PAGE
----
Genome-wide association studies (GWAS) have proven to be effective for identifying and understanding the genetics underlying human health and disease. The GWAS approach takes advantage of high-throughput DNA analysis methods to examine common genomic variants across human genomes; the goal is to find the variants associated with particular diseases or traits. Once detected, scientists can further study the variants (or variants nearby) to determine their role, if any, in causing disease or influencing the relevant trait.
NHGRI launched the Genome-Wide Association Studies (GWAS) Catalog in 2008 to capture information about published GWAS efforts and to create a curated, downloadable, and user-friendly data resource. The GWAS Catalog started as a series of tables that evolved into a database and the now-iconic chromosome-based graphic seen below. In 2010, NHGRI began a fruitful collaboration with the European Molecular Biology Laboratory-European Bioinformatics Institute (EMBL-EBI), in the U.K., to improve the Catalog experience through additional curation, automated updating, and enhanced search capabilities. Very recently, the GWAS Catalog moved to the EMBL-EBI, but will continue to be curated jointly by EMBL-EBI and NHGRI staff.
To manage and maintain a high-quality data set, Catalog curators developed specific inclusion criteria. Studies must assay a minimum number of single-nucleotide polymorphisms (SNPs), a type of genomic variant, and include SNP-trait associations that achieve a certain level of statistical significance. The database is highly functional, with an interactive graphic and facile search functions. Users can search the Catalog based on different attributes (e.g.,author, gene, and SNP) and traits (e.g., cancer, diabetes, and obesity).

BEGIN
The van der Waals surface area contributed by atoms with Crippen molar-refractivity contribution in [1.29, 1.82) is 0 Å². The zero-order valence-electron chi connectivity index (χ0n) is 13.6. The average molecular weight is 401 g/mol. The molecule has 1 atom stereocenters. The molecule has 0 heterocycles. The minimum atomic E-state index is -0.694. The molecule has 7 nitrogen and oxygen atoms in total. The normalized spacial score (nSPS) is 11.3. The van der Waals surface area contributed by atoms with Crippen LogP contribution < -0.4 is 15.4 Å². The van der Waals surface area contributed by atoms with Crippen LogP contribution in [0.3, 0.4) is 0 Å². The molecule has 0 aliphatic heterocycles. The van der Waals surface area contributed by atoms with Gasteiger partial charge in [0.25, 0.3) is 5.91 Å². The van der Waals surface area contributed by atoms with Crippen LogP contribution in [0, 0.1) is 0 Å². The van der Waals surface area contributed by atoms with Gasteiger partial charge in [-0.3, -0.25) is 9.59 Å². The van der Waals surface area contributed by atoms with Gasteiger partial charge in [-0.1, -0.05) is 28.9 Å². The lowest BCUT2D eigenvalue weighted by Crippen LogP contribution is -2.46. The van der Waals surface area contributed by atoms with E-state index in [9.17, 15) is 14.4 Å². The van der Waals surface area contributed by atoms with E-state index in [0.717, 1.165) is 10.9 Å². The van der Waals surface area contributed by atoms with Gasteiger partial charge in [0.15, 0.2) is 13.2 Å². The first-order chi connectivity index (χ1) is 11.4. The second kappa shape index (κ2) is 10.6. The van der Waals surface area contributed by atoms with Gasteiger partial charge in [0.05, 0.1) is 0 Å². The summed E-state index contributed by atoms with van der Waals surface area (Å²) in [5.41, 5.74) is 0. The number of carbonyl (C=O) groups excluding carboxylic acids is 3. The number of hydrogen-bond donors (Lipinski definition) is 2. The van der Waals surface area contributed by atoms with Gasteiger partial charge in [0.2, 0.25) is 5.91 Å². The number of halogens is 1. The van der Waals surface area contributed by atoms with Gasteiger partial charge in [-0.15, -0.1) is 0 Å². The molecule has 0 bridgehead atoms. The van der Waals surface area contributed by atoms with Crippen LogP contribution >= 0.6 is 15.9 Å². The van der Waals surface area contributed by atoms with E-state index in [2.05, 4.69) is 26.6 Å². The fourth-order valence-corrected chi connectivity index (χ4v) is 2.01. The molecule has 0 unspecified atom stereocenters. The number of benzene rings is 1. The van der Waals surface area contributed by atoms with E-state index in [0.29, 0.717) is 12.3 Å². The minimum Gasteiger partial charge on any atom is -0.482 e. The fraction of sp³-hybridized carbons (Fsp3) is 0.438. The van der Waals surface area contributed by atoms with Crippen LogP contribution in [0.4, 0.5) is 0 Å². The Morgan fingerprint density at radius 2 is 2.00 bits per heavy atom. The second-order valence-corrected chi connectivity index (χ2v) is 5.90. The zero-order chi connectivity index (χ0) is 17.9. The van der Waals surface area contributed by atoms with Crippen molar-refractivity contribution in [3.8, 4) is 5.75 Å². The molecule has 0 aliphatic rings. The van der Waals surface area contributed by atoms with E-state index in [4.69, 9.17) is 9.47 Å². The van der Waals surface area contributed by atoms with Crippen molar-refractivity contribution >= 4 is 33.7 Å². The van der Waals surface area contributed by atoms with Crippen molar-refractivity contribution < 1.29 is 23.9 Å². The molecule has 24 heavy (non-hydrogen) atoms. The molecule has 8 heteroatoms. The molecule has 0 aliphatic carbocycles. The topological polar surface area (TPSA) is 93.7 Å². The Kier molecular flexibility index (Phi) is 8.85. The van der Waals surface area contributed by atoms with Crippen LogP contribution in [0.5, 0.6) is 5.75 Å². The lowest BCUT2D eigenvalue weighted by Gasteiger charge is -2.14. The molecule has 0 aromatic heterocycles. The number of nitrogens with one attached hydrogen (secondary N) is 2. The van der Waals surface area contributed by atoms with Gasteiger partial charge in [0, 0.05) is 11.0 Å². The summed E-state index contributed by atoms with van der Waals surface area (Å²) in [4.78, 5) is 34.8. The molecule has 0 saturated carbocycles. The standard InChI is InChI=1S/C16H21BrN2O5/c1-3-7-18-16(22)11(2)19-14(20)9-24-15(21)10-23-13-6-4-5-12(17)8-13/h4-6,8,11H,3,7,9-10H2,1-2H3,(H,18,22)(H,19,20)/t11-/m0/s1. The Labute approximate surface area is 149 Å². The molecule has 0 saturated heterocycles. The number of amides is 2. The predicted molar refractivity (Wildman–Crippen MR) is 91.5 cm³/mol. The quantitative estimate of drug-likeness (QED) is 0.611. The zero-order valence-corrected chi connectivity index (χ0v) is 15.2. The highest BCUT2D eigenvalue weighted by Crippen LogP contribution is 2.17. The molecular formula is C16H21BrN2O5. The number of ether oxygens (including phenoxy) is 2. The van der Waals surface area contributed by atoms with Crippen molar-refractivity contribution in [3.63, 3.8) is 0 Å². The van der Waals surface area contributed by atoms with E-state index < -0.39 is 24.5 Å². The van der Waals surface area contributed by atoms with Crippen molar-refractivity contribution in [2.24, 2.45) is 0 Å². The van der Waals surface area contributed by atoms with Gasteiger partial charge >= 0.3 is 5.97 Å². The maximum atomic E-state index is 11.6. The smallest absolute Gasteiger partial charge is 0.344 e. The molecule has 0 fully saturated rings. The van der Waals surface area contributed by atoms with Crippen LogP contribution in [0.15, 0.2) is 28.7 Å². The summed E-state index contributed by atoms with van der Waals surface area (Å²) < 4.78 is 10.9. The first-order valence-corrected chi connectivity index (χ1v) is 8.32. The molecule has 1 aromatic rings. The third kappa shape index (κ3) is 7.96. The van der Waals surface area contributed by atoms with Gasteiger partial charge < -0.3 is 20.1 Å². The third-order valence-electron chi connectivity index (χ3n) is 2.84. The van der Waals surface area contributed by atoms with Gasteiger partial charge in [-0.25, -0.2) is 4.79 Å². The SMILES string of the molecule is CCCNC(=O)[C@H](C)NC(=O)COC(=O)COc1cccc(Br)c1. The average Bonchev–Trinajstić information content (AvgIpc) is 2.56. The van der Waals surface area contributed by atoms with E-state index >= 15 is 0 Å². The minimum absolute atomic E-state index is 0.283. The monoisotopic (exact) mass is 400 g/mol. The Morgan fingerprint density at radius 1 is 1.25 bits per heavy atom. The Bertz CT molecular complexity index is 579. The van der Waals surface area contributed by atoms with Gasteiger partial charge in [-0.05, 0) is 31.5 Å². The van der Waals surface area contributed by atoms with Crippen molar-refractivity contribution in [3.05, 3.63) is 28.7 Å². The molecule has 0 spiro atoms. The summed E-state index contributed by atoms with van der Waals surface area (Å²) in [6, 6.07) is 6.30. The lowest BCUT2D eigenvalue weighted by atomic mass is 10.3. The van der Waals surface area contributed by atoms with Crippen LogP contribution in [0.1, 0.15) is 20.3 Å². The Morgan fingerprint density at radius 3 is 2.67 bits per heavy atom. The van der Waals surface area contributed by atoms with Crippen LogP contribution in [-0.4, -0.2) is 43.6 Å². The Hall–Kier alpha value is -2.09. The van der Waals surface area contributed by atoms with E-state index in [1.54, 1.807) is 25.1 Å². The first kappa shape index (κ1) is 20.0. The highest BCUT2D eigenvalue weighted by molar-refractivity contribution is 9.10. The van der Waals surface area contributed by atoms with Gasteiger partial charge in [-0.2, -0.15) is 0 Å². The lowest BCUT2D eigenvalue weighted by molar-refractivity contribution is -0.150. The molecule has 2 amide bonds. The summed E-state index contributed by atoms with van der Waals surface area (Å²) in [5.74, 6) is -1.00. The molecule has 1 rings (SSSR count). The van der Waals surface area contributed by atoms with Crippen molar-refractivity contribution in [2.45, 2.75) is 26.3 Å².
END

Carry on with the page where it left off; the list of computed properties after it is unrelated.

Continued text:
The real power of the GWAS Catalog lies in its utility. It is gratifying to see researchers incorporate the GWAS Catalog into other genomic resources and use the data to further research studies. GWAS Catalog data have been incorporated into a number of genome browsers, including dbSNP, UCSC, and Ensembl. It has also spawned the development of the Phenotype-Genotype Integrator (PheGenI), a resource developed with NCBI to link GWAS Catalog data with other NCBI databases. NHGRI's Encyclopedia of DNA Elements (ENCODE) Project utilized the GWAS Catalog to identify regulatory elements associated with human disease.
The GWAS Catalog continues to be a valuable resource for information regarding the vast number of findings coming out of GWAS. With the last data release on May 2, 2015, the GWAS Catalog contained 2,154 published studies and reported information about 15,333 SNPs. The GWAS Catalog graphic has become an iconic image that I see often used to represent the progress made in common disease-associated variant discovery. NHGRI and EBI are committed to maintaining this resource as it continues to grow and serve the research community. To access the GWAS Catalog, see ebi.ac.uk/gwas/. Additional information is available at the NHGRI's GWAS web page: genome.gov/gwastudies/.